The other main target of the house is to be energy positive, that is, to generate more than we consume. There is a 10kw solar array on the flat roof, with a split of NS and EW orientated panels that gives a slightly lower peak generation but a longer capture period. Clearly solar generation is seasonal and it will be necessary to get power from the grid during winter, but to some extent a certain amount of inter-seasonal time shifting can be done by selling energy to the grid in sunny seasons and then buying the cheapest energy in the winter by harnessing the batteries. Unfortunately our power company (Western Power Distribution) has restricted our capacity to upload to the grid to 6kw due to infrastructure limitations, so we will need to be careful to have a strategy that uses surplus power when we are potentially generating more than this, for example, by charging an eVehicle in future.
We have found in practice that in this our first year, we turned power positive for the year to date at the very beginning of May – so total power produced in the year up to that point exceeded total consumption at around 2.7MWh. We ran at 95%- 98% self-consumption from the last week of March until the third week of September. 100% is not achievable because the solar inverters use a trickle of AC power in converting from DC to AC. In the same period, all of our domestic hot water came via the thermal battery, which in turn is solar electrically powered. In the summer we often exceeded the 6kw surplus over our consumption, but because of our feed-in limit this power can’t be used, so is simply wasted. In the July-Aug-Sept quarter, our consumption from the grid was 60kwh, while our solar generation was 3,500kwh in the same period, not counting the wasted power. We had to supply a photo of the feed-in meter to prove it!!
We are using two types of battery for time shifting energy. These can be ‘filled’ either via solar power or by the low cost bands of Economy 7 or 10 power, which provides 7 or 10 hours during the day at which electricity is much cheaper. There is an electric battery, which is a 10kwh DC battery rather than the 13kwh AC battery that we would have preferred, but because our electricity supply company, Western Power Distribution, adds the output of an AC battery to the output from the solar when considering the total generation capability of the house and has set our limit at 10kw, we couldn’t use an AC battery, even though our feed-in is limited to 6kw in any case. Ours not to reason why!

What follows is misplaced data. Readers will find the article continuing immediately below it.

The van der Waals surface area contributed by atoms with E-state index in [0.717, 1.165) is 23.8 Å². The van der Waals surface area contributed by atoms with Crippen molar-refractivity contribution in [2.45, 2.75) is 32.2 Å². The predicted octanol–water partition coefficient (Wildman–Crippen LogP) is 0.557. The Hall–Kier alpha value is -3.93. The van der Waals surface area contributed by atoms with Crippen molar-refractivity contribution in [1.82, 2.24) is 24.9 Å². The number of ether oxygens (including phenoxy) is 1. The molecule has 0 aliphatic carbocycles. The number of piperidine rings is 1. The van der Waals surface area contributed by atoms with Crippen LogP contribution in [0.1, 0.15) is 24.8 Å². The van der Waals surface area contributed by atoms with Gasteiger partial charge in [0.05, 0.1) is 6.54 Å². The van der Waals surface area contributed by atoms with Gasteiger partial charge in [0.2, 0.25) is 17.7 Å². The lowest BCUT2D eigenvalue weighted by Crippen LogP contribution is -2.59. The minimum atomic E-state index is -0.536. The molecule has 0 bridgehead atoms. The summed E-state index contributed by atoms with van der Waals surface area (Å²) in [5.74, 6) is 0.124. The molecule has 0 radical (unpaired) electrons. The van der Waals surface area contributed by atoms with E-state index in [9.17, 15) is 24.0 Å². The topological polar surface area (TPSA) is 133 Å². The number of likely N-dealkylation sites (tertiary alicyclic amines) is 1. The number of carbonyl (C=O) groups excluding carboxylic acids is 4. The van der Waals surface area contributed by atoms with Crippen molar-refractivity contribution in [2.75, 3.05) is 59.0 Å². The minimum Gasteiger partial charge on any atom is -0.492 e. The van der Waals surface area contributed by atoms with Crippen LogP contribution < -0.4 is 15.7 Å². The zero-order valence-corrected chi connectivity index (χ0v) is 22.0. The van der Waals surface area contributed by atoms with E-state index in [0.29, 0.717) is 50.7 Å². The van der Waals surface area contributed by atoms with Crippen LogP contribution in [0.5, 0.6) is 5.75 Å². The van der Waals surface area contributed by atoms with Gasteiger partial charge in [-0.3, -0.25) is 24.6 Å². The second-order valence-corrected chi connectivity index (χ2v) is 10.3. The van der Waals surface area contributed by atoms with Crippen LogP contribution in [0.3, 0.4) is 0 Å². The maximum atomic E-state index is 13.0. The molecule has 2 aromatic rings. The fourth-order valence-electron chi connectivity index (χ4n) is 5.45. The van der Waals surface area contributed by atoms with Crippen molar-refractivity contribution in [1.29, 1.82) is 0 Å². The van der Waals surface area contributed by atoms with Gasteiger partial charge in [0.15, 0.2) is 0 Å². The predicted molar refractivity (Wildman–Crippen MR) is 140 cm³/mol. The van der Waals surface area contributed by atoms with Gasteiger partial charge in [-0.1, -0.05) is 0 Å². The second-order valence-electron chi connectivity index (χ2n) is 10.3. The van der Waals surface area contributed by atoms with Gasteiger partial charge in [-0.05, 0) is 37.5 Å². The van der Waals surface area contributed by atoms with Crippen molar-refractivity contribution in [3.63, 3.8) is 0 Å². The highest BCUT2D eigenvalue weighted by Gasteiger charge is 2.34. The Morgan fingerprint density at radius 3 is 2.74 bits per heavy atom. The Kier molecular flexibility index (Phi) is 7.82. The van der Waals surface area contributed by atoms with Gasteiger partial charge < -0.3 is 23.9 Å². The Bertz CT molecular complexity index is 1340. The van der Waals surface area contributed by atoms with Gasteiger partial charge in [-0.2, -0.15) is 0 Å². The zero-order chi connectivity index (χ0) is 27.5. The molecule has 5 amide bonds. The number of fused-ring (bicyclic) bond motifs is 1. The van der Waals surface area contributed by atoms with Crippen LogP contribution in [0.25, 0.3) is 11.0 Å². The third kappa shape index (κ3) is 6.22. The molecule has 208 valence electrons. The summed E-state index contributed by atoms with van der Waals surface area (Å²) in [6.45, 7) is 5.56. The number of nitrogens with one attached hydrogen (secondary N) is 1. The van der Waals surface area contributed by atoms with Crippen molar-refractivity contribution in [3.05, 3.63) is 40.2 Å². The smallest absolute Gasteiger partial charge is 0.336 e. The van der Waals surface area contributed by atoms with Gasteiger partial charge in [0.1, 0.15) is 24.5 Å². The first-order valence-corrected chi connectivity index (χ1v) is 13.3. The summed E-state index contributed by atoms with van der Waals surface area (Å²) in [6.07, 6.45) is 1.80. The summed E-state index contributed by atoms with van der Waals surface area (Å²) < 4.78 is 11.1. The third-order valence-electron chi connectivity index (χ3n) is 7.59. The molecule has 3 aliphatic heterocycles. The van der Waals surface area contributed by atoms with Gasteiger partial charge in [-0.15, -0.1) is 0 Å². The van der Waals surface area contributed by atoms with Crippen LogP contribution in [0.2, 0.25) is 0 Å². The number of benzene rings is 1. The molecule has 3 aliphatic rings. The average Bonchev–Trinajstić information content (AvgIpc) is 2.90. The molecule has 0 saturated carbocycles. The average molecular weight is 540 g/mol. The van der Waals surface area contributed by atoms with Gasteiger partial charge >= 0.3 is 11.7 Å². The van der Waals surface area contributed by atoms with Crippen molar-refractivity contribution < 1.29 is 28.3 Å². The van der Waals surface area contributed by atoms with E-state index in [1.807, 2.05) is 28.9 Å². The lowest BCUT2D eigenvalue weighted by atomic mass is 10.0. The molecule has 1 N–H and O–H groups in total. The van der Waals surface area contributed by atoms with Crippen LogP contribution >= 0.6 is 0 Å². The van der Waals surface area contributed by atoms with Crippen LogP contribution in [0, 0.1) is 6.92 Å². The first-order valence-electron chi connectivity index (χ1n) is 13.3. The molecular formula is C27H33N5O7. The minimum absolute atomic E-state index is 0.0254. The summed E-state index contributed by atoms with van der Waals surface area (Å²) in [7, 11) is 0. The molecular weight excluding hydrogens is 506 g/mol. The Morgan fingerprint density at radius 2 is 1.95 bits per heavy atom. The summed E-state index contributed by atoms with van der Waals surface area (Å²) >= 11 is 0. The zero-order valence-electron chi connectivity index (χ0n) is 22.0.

We also have an electrically heated thermal battery that uses phase change material to store heat for water, which is then released in the form of latent energy. For much of the year (March to October), this battery was entirely charged from solar power. One advantage of such a battery is that unlike a hot water tank, a partially depleted battery still delivers full temperature water, so if no heating is applied for a couple of days, there is no fall off in temperature. For our purposes, around 4 days domestic hot water can comfortably be provided from a full battery.
Provision has also being made for Electric Vehicles, and we will be getting one of these in 2020.
In year one, the solar panels produced 10.450kwh of power. Total consumption was 7,480kwh, so the house is comfortably energy positive, with production exceeding consumption by 40%. Of the solar production, 4,920kwh was self consumed and 4.450kwh was exported to the grid. As mentioned above, the remaining solar generated power was effectively lost because of the feed-in limitation. Of this 4,920kwh self-consumption, 2,250kwh was used from the battery. In total, 2,550kwh weas imported from the grid.